Islam emphasises organization and discipline, the five daily congregational prayers being a good reminder of that concern. If two Muslims travel together, they are required to choose one as the leader. Quite naturally the principle extends to the home as well, and husband is the head of the household. He is responsible for handling all outside affairs and providing finances, protection, and over all direction. Wife is his assistant in the home, responsible for taking care of the home and the children. A very famous hadith explains it: “Everyone of you is incharge and everyone will be accountable for those given in their charge. The man is incharge of the household and the woman is incharge of the home and the children.” [Bukhari]. This hierarchy of authority and responsibility is key to the stability and proper functioning of the society.
Authority does carry risk of misuse. The solution does not lie in eliminating authority but in including suitable protections against the possible abuse. On the legal level this is achieved by delineating the boundaries of this authority. The basic ground rule in the Islamic society is that no one can ever ask for anything against the Shariah. But that is not it. Actually a wife’s legal obligation is very limited. In fact her only legal obligation is to stay in the home of her husband. She is not legally bound even to cook food, much less serve the parents or other relatives of her husband. The delicate balance between the legal and the moral here is very illuminating. On the moral plane she is expected to take care of household chores, but this is to be taken as a favor by the husband.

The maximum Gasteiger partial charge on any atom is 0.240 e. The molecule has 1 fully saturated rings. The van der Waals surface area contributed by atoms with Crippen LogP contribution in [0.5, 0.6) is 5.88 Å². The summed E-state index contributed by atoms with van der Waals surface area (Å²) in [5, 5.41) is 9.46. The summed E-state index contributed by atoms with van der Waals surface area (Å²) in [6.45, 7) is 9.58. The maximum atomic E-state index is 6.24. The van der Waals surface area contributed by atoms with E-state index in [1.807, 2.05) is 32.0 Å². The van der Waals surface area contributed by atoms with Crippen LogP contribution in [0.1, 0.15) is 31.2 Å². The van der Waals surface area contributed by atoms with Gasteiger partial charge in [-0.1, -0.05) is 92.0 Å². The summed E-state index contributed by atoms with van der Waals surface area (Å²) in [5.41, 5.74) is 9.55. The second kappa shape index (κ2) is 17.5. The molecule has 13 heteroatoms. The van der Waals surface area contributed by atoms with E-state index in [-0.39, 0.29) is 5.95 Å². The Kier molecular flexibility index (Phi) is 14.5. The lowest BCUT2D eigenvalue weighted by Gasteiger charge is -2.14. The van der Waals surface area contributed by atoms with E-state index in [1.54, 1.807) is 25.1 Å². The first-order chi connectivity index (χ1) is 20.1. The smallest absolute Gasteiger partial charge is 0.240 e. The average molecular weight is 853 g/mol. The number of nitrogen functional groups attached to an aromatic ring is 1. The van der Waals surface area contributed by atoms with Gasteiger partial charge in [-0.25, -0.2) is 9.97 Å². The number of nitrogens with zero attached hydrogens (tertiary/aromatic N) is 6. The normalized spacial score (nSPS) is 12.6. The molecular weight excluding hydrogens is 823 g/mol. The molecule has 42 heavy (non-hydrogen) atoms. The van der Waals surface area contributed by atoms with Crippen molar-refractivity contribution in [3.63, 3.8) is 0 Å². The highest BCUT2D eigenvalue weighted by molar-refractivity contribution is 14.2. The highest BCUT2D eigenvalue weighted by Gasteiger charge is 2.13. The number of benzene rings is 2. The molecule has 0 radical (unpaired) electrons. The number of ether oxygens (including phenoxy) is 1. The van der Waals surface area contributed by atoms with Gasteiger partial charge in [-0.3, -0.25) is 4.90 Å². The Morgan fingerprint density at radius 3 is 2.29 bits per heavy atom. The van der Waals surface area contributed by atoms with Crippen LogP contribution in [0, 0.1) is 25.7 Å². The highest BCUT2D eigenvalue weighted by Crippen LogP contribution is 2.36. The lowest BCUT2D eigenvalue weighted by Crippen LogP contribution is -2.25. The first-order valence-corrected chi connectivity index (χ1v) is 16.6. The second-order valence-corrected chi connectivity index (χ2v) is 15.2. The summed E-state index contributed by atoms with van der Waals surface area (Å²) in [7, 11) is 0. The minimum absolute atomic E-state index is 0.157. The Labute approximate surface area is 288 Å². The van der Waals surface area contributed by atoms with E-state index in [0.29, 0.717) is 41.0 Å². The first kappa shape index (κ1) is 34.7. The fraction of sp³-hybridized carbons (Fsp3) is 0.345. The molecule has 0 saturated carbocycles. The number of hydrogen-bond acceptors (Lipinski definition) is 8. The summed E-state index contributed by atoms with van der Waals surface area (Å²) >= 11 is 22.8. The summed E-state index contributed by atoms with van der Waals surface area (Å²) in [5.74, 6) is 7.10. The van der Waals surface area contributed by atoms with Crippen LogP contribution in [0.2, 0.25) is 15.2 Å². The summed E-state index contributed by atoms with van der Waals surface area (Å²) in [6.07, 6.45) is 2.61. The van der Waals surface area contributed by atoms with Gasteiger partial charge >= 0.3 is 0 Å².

Too many husbands take these services for granted. Realizing this necessary function as kindness would call for greater kindness in return. And a heavy emphasis on kindness keeps the husband’s authority in check: “The best of you are those who are best in dealing with their wives and I am the best in dealing with my wives.” [Tirmidhi].